Digital Trends: The Amazon Echo – and Alexa

March 14, 2018

The Amazon Echo device(s), which come from the basic Echo Dot all to the Echo Show, is Amazon’s successful attempt at integrating voice commands—yours--into one’s digital environment. What that means is your Echo sits there passively in the background (playing your favorite music if you wish over an incredibly rich sound system if you get an Echo or Echo Plus) waiting for you to issue a command.


When you say the trigger word, which by default is “Alexa”, the blue LED ring on the top of the device lights up, and Alexa waits for you to issue a command such as make a phone call, skip to the next song, switch over to reading you one of the books from your Kindle or Audible library, order your favorite Domino’s pizza, look up information, add something to your shopping list, give you your morning briefing from your selected news sources, etc. etc.…


In fairness, when discussing an Amazon Echo, the physical device is the vehicle by which the Alexa software and voice recognition capabilities are delivered. The low-end Dot lists at $49 and provides basic voice quality, but it is music capabilities are similar to a clock radio. The basic Echo (2nd Generation) comes in at $99, and provides amazingly rich sound with enough bass capabilities to easily annoy people living next door in a dorm or apartment.  The Echo Plus ($149) has a built-in intelligent hub to allow you to control the other smart Wi-Fi appliances in your home—although there is a growing tide of smart items for the home that any Echo will communicate with without the need of a digital hub.  For those who also want video, there is the  Echo Spot ($149) and Echo Show ($229) both have LED screens and built-in cameras that allow you to make visual calls to other people. 


The Alexa app is the real star of the Echo show however. When you talk to Alexa, the responses you get are a pleasing voice coupled with appropriate human emotional inflection and nuance.  The Amazon programmers have even given Alexa the ability to emulate the human personality. You can ask Alexa to sing you songs, tell you stories, tell you jokes, and even have her give you an update on the latest instructions and commands that you can give her. Because Alexa has a voice with total inflection, and a personality, there is something surprisingly “dialogue” to the back and forth between the user and Alexa.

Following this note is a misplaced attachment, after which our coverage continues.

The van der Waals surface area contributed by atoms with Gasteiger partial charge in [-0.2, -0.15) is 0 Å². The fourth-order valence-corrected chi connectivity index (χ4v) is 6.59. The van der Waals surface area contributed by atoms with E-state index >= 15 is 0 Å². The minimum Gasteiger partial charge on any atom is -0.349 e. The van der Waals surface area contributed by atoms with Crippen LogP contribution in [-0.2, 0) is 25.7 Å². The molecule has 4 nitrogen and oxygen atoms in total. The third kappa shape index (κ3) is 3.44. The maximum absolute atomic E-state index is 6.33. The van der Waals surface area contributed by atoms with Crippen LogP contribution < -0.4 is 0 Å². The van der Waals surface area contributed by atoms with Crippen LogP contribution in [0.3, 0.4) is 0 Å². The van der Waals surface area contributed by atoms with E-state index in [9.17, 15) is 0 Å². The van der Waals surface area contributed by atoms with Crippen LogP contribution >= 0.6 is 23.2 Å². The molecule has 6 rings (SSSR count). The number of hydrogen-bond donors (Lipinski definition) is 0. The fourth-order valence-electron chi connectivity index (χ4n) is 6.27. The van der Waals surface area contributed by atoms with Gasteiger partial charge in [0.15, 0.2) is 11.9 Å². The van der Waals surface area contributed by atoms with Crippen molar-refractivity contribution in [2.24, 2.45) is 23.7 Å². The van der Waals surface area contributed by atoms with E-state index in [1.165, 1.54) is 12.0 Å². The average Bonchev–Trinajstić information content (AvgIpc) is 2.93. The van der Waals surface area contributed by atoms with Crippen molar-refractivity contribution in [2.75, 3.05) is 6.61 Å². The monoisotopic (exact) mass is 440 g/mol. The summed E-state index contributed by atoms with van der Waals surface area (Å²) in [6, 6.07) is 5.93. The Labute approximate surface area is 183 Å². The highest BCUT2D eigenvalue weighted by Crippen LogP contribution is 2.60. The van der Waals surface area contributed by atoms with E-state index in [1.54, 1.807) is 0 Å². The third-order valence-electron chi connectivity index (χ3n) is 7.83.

Think of the ship’s computer from one of the more recent Star Trek series and you have got the right idea.


Naturally your Amazon Echo, Amazon Fire TV, Amazon Fire Tablet, Amazon music library, Amazon shopping account, and other Amazon Echo devices you have in your home all operate and interact seamlessly with one another. Once you register your Echo device and link it to your Amazon account you can tell your Echo to start playing your favorite Amazon music library, and it will. If you tell it to continue playing the latest Audible book that you have been listening to on another device, Alexa will inform you that she is resuming the book where you last left off. Alexa will even read you books out of your Kindle library, and does a surprisingly good job at putting proper inflection into what she reads. If you have multiple Echo devices in your home they will act as an intercom between each other and both units can be instructed to play your music synchronized with each other.